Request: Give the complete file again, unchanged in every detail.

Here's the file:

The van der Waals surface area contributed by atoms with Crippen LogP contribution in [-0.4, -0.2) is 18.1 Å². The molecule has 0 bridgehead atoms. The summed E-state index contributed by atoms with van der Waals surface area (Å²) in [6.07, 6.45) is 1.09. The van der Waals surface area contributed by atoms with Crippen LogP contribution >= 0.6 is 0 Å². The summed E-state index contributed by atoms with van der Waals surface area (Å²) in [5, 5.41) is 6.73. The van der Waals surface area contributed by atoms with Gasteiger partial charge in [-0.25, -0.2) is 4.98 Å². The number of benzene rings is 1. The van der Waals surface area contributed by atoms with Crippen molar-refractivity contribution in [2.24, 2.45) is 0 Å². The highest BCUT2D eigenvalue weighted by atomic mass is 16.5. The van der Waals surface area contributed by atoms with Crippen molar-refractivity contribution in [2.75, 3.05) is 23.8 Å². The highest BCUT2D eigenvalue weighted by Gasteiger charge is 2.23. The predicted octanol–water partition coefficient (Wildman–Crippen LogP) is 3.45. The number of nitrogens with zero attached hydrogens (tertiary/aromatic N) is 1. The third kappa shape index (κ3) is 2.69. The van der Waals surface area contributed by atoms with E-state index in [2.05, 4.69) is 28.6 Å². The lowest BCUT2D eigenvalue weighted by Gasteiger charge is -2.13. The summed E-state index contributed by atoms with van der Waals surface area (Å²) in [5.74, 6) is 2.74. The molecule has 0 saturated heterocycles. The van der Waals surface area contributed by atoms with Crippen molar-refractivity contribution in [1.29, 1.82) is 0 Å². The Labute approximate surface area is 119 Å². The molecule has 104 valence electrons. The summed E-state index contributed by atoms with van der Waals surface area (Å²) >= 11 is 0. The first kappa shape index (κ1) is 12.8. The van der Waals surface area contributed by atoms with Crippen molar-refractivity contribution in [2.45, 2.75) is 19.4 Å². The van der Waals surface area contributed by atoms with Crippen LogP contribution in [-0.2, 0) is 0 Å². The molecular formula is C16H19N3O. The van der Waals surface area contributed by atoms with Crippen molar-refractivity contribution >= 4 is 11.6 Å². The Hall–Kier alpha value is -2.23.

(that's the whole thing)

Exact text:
The van der Waals surface area contributed by atoms with Crippen LogP contribution in [-0.4, -0.2) is 18.1 Å². The molecule has 0 bridgehead atoms. The summed E-state index contributed by atoms with van der Waals surface area (Å²) in [6.07, 6.45) is 1.09. The van der Waals surface area contributed by atoms with Crippen LogP contribution >= 0.6 is 0 Å². The summed E-state index contributed by atoms with van der Waals surface area (Å²) in [5, 5.41) is 6.73. The van der Waals surface area contributed by atoms with Gasteiger partial charge in [-0.25, -0.2) is 4.98 Å². The number of benzene rings is 1. The van der Waals surface area contributed by atoms with Crippen molar-refractivity contribution in [2.24, 2.45) is 0 Å². The highest BCUT2D eigenvalue weighted by atomic mass is 16.5. The van der Waals surface area contributed by atoms with Crippen molar-refractivity contribution in [2.75, 3.05) is 23.8 Å². The highest BCUT2D eigenvalue weighted by Gasteiger charge is 2.23. The predicted octanol–water partition coefficient (Wildman–Crippen LogP) is 3.45. The number of nitrogens with zero attached hydrogens (tertiary/aromatic N) is 1. The third kappa shape index (κ3) is 2.69. The van der Waals surface area contributed by atoms with E-state index in [2.05, 4.69) is 28.6 Å². The lowest BCUT2D eigenvalue weighted by Gasteiger charge is -2.13. The summed E-state index contributed by atoms with van der Waals surface area (Å²) in [5.74, 6) is 2.74. The molecule has 0 saturated heterocycles. The van der Waals surface area contributed by atoms with Crippen molar-refractivity contribution in [1.29, 1.82) is 0 Å². The Labute approximate surface area is 119 Å². The molecule has 104 valence electrons. The summed E-state index contributed by atoms with van der Waals surface area (Å²) >= 11 is 0. The first kappa shape index (κ1) is 12.8. The van der Waals surface area contributed by atoms with Crippen molar-refractivity contribution in [2.45, 2.75) is 19.4 Å². The van der Waals surface area contributed by atoms with Crippen LogP contribution in [-0.2, 0) is 0 Å². The molecular formula is C16H19N3O. The van der Waals surface area contributed by atoms with Crippen molar-refractivity contribution >= 4 is 11.6 Å². The Hall–Kier alpha value is -2.23.